Brick-and-mortar businesses describes businesses that use physical buildings and plants for operations related to the production of their goods and services. Often these businesses offer face-to-face customer service as well. Brick-and-mortar businesses are contrasted to businesses that rely on the use of the Internet in order to operate (e-commerce businesses). Neither is better than the other, but the types of businesses encounter different problems.
Problems that brick-and-mortar businesses encounter are foot traffic (the ratio of customer service employees to potential customers in the store at one time) and store front, or marketing. As the company relies primarily on its physical presence, they must ensure that their stores look appropriate and up-kept at all times to make a good impression on potential customers.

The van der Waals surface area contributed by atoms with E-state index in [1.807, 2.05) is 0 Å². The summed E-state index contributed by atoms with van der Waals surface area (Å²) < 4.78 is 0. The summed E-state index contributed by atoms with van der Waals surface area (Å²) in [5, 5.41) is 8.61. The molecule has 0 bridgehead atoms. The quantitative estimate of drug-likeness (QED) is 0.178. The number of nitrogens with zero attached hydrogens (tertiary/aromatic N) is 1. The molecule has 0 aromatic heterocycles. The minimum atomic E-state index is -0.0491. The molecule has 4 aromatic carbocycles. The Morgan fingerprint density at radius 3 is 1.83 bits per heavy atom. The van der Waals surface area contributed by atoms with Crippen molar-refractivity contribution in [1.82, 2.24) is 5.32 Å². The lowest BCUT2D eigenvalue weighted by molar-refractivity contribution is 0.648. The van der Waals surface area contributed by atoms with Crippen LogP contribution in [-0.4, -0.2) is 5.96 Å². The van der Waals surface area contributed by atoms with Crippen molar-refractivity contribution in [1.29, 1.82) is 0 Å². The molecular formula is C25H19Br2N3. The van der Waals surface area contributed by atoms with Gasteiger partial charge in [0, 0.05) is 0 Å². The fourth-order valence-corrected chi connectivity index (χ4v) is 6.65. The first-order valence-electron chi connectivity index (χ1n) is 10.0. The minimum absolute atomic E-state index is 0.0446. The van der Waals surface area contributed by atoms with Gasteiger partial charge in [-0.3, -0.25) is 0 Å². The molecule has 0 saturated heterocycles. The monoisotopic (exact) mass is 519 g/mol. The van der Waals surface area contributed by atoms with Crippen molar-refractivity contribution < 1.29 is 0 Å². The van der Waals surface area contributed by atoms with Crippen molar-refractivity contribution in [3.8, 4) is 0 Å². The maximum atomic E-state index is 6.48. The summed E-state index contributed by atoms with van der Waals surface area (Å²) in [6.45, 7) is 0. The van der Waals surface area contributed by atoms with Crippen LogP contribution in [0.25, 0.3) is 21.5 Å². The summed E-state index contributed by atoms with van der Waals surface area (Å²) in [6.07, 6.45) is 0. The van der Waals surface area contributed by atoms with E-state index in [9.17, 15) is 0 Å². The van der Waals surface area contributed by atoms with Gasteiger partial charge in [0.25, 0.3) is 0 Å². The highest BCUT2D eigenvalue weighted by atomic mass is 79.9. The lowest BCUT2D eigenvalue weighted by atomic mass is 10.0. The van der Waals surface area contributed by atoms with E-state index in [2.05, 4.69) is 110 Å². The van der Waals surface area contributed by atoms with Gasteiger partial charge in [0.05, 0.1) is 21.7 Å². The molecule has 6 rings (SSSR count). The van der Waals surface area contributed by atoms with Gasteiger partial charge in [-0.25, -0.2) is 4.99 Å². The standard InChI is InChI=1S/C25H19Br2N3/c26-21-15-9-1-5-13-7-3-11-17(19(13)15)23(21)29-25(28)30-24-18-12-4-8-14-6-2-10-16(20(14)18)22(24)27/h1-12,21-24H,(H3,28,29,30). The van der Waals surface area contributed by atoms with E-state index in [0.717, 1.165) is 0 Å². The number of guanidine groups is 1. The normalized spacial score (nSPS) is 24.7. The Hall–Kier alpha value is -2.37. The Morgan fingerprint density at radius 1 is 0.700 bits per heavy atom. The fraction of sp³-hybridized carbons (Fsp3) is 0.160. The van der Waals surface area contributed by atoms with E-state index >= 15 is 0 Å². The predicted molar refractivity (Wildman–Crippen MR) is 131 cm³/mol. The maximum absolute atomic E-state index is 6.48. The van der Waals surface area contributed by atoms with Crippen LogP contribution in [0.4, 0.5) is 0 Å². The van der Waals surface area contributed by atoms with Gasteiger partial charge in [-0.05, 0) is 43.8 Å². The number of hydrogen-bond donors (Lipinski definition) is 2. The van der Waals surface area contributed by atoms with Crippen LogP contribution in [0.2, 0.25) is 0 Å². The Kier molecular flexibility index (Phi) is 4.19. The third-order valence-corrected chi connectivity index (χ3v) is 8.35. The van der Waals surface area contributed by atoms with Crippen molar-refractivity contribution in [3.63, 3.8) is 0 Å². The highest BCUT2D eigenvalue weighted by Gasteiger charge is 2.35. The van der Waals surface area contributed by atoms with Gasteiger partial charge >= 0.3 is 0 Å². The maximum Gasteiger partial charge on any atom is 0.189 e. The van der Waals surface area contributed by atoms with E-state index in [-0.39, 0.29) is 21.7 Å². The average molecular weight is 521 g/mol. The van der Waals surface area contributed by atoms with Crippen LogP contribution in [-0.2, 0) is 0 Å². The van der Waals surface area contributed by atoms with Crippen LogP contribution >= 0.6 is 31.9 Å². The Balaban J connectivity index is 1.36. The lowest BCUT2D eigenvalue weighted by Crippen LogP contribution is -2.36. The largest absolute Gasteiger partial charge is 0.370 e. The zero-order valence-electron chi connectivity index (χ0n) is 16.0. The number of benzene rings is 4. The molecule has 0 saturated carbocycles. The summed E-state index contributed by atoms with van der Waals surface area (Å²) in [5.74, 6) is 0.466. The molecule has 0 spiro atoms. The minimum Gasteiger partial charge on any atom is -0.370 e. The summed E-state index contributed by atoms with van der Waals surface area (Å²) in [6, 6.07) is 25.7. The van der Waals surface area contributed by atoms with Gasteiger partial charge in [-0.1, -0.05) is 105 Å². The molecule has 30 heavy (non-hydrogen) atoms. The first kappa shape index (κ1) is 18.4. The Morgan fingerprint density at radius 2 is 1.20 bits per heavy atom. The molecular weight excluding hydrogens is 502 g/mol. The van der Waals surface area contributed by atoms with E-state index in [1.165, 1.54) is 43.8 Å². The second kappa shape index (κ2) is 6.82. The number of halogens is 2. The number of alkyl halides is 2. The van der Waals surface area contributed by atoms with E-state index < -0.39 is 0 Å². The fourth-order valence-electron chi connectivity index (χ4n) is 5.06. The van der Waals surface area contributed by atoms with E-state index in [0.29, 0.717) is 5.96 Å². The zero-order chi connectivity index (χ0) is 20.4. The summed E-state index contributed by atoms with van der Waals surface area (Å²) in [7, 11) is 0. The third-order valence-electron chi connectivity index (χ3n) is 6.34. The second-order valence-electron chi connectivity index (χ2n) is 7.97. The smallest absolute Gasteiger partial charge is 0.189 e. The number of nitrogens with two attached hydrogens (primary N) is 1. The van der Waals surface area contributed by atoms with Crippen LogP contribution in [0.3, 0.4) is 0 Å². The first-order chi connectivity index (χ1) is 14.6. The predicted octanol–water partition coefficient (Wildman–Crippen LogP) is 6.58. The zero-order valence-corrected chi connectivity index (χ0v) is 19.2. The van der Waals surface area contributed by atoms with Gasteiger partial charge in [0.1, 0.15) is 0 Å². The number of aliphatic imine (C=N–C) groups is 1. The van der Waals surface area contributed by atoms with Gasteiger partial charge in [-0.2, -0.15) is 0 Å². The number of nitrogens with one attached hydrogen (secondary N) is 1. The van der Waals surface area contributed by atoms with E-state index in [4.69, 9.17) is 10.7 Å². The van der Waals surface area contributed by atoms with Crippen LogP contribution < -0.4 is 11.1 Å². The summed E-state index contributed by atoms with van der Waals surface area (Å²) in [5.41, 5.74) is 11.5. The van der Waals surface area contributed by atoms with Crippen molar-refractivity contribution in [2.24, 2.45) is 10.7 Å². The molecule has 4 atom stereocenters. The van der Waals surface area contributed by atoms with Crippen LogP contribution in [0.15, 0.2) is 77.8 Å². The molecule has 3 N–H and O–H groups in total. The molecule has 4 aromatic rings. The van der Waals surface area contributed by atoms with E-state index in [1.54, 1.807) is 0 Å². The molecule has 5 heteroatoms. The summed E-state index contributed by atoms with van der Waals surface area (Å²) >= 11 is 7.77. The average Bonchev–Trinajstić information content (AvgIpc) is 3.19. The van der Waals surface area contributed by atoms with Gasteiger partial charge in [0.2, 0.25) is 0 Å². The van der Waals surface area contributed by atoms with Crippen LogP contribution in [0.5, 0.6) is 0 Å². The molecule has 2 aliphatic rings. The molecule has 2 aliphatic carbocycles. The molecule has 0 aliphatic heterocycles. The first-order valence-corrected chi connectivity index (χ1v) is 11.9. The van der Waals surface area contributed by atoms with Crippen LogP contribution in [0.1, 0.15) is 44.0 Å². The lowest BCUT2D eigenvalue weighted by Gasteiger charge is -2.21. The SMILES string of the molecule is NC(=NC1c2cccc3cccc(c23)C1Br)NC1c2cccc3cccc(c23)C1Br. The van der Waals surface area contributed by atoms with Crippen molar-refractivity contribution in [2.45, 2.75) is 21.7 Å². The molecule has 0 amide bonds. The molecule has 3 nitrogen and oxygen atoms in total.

Today, most brick-and-mortar businesses have an online aspect of some variety in order to compete in the international market. As many people use the Internet, brick-and-mortar businesses often take advantage of this and advertise through the Internet, even if their products are only offered through physical stores. Examples of these types of businesses are Target and Walmart.
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